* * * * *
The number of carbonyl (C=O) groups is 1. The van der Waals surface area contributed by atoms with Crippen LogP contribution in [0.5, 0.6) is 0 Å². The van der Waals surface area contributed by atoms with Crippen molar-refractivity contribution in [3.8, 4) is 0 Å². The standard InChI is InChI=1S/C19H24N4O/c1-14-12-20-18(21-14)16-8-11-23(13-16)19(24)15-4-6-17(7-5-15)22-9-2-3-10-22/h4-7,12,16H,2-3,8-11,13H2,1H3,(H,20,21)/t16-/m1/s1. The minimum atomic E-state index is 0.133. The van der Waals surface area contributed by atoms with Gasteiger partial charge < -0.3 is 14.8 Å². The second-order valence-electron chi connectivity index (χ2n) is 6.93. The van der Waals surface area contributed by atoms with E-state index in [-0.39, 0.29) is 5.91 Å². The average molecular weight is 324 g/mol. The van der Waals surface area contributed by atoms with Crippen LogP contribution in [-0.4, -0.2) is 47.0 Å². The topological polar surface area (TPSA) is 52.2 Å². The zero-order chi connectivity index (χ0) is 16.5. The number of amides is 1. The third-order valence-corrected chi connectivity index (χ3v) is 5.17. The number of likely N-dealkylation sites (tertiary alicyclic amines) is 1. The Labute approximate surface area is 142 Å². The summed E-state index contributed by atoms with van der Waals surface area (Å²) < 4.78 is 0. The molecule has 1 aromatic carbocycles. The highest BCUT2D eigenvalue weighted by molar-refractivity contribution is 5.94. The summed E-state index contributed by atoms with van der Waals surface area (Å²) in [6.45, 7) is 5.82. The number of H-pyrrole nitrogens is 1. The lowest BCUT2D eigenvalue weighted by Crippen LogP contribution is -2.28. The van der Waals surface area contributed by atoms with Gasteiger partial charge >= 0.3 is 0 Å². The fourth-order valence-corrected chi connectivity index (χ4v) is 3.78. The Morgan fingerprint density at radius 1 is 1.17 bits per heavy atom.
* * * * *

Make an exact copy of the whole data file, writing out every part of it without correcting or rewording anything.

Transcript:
The number of carbonyl (C=O) groups is 1. The van der Waals surface area contributed by atoms with Crippen LogP contribution in [0.5, 0.6) is 0 Å². The van der Waals surface area contributed by atoms with Crippen molar-refractivity contribution in [3.8, 4) is 0 Å². The standard InChI is InChI=1S/C19H24N4O/c1-14-12-20-18(21-14)16-8-11-23(13-16)19(24)15-4-6-17(7-5-15)22-9-2-3-10-22/h4-7,12,16H,2-3,8-11,13H2,1H3,(H,20,21)/t16-/m1/s1. The minimum atomic E-state index is 0.133. The van der Waals surface area contributed by atoms with Gasteiger partial charge < -0.3 is 14.8 Å². The second-order valence-electron chi connectivity index (χ2n) is 6.93. The van der Waals surface area contributed by atoms with E-state index in [-0.39, 0.29) is 5.91 Å². The average molecular weight is 324 g/mol. The van der Waals surface area contributed by atoms with Crippen LogP contribution in [-0.4, -0.2) is 47.0 Å². The topological polar surface area (TPSA) is 52.2 Å². The zero-order chi connectivity index (χ0) is 16.5. The number of amides is 1. The third-order valence-corrected chi connectivity index (χ3v) is 5.17. The number of likely N-dealkylation sites (tertiary alicyclic amines) is 1. The Labute approximate surface area is 142 Å². The summed E-state index contributed by atoms with van der Waals surface area (Å²) < 4.78 is 0. The molecule has 1 aromatic carbocycles. The highest BCUT2D eigenvalue weighted by molar-refractivity contribution is 5.94. The summed E-state index contributed by atoms with van der Waals surface area (Å²) in [6.45, 7) is 5.82. The number of H-pyrrole nitrogens is 1. The lowest BCUT2D eigenvalue weighted by Crippen LogP contribution is -2.28. The van der Waals surface area contributed by atoms with Gasteiger partial charge >= 0.3 is 0 Å². The fourth-order valence-corrected chi connectivity index (χ4v) is 3.78. The Morgan fingerprint density at radius 1 is 1.17 bits per heavy atom.